Episode 55 – The Beatitudes: Sweet Mercy
Divine Mercy is a quality that is within us. It includes showing forbearance toward an offender or someone we have power over, as well as having sympathetic concern/awareness of another’s suffering and the desire to alleviate it. When we see an expression of mercy we are usually profoundly moved. In this episode we explore the fifth Beatitude, “Blessed are the merciful,” and how we can bring ourselves as Divine Mercy into our world.
The fifth Beatitude:
Mercy is showing forbearance toward an offender or toward someone you have power over, particularly when it comes to meting out a punishment or collecting debt; being lenient
Greek word ἐλεηθήσονται is from the verb eleeo, which means “to have pity on,” “to show mercy to,” and “to feel pity”
Mercy is a form of Love that gives space between what is expected and unexpected or between condemnation and forgiveness
Mercy can generally be equated with Compassion. Compassion is:
Having a sympathetic concern/awareness of another’s suffering and the desire to alleviate it
The parable of the Good Samaritan is a story of mercy.
God as Mercy is mentioned a LOT in the Bible. Here are just a few:
The Lord, the Lord God, merciful and gracious, longsuffering, and abounding in goodness and truth, keeping mercy for thousands…” Exodus 34:6
“The Lord is gracious and full of compassion, slow to anger and great in mercy. The Lord is good to all, and His tender mercies are over all His works.” Psalm 145:8-9
“For I desire mercy, not sacrifice, and acknowledgment of God rather than burnt offerings.” Hosea 6:6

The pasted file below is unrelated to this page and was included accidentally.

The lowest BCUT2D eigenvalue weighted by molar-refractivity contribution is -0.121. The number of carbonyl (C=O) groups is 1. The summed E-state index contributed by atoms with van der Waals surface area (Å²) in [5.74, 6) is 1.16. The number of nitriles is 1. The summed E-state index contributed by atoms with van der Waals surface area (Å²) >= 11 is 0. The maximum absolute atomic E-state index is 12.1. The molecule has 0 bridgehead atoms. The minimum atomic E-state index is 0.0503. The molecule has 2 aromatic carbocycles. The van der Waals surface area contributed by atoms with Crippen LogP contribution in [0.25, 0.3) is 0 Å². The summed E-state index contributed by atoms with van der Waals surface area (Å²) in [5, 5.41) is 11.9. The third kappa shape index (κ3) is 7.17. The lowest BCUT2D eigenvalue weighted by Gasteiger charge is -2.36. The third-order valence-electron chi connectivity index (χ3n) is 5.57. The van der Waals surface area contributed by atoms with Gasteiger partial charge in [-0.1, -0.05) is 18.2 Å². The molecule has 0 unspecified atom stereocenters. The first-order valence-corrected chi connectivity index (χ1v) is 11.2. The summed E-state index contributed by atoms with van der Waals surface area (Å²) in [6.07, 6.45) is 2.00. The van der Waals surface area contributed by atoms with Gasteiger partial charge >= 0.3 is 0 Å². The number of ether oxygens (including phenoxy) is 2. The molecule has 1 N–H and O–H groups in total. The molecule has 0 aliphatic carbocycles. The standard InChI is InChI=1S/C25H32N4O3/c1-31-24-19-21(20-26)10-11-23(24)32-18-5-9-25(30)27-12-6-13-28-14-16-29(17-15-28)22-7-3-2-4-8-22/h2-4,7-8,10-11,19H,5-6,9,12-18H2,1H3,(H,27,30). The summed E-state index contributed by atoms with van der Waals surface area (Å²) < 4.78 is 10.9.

We live in a world that is not overflowing with mercy
How can we bring ourselves as Divine Mercy to our world? It’s an inner attitude.
Where can we alleviate injury? Practically speaking…
We can refrain from: Gossip, Holding grudges, Unforgiveness, Social media frenzies, and Self-destructive behaviors
“…mercy begins by opening oneself to those with whom one might strongly disagree. Mercy doesn’t end there, of course, but it begins with such small acts of understanding, which can lead to life-changing experiences of love.” Matthew Shmaulz, author Mercy Matters
We can refrain from our exploitation of animals:
The Promise: They shall receive mercy
Grace of God
Inner peace coming from alignment of thoughts, words and deeds
How and where can you alleviate suffering in the world today?
Share how mercy has shown up in your life, either in giving or receiving it.
Why do you think there is an in-kind promise for being merciful?
What is your experience of receiving mercy?
What else does this mean to you?
There is no place where God stops and I begin. In spite of the appearance of separation, we are all One. Recognizing this, I choose to be merciful. I open myself to sympathetic concern for myself and others. Whether it is deserved or not, I release judgment and am gentle, caring and understanding. I open myself to see where I am the cause of suffering in the world and I willingly make new, more compassionate choices. I am Divine Mercy.
Notes on dialogue:
During our dialogue, Aryn briefly shared about her decision to be merciful to animals by shifting to a vegan lifestyle. She didn’t get into the suffering animals and slaughterhouse workers experience, but if you are interested in awakening to that and possibly make more informed choices. here are a few links:
Impact on slaughterhouse workers: